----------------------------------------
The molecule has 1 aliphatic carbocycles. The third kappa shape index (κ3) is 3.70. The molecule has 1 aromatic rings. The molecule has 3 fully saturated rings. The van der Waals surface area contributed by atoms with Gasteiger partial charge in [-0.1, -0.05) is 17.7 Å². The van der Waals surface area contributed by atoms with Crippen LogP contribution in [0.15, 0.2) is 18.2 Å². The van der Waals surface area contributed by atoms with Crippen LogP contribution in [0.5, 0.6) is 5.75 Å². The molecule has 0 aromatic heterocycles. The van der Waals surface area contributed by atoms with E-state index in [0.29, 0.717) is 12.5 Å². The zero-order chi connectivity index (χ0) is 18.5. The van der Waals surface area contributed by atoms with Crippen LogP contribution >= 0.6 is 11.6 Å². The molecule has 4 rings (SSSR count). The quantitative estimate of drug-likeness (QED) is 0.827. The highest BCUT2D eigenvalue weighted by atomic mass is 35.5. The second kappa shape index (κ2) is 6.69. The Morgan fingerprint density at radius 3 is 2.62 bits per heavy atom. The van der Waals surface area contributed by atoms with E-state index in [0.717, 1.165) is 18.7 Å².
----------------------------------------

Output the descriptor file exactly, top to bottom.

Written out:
The molecule has 1 aliphatic carbocycles. The third kappa shape index (κ3) is 3.70. The molecule has 1 aromatic rings. The molecule has 3 fully saturated rings. The van der Waals surface area contributed by atoms with Gasteiger partial charge in [-0.1, -0.05) is 17.7 Å². The van der Waals surface area contributed by atoms with Crippen LogP contribution in [0.15, 0.2) is 18.2 Å². The van der Waals surface area contributed by atoms with Crippen LogP contribution in [0.5, 0.6) is 5.75 Å². The molecule has 0 aromatic heterocycles. The van der Waals surface area contributed by atoms with E-state index in [0.29, 0.717) is 12.5 Å². The zero-order chi connectivity index (χ0) is 18.5. The van der Waals surface area contributed by atoms with Crippen LogP contribution >= 0.6 is 11.6 Å². The molecule has 4 rings (SSSR count). The quantitative estimate of drug-likeness (QED) is 0.827. The highest BCUT2D eigenvalue weighted by atomic mass is 35.5. The second kappa shape index (κ2) is 6.69. The Morgan fingerprint density at radius 3 is 2.62 bits per heavy atom. The van der Waals surface area contributed by atoms with E-state index in [0.717, 1.165) is 18.7 Å².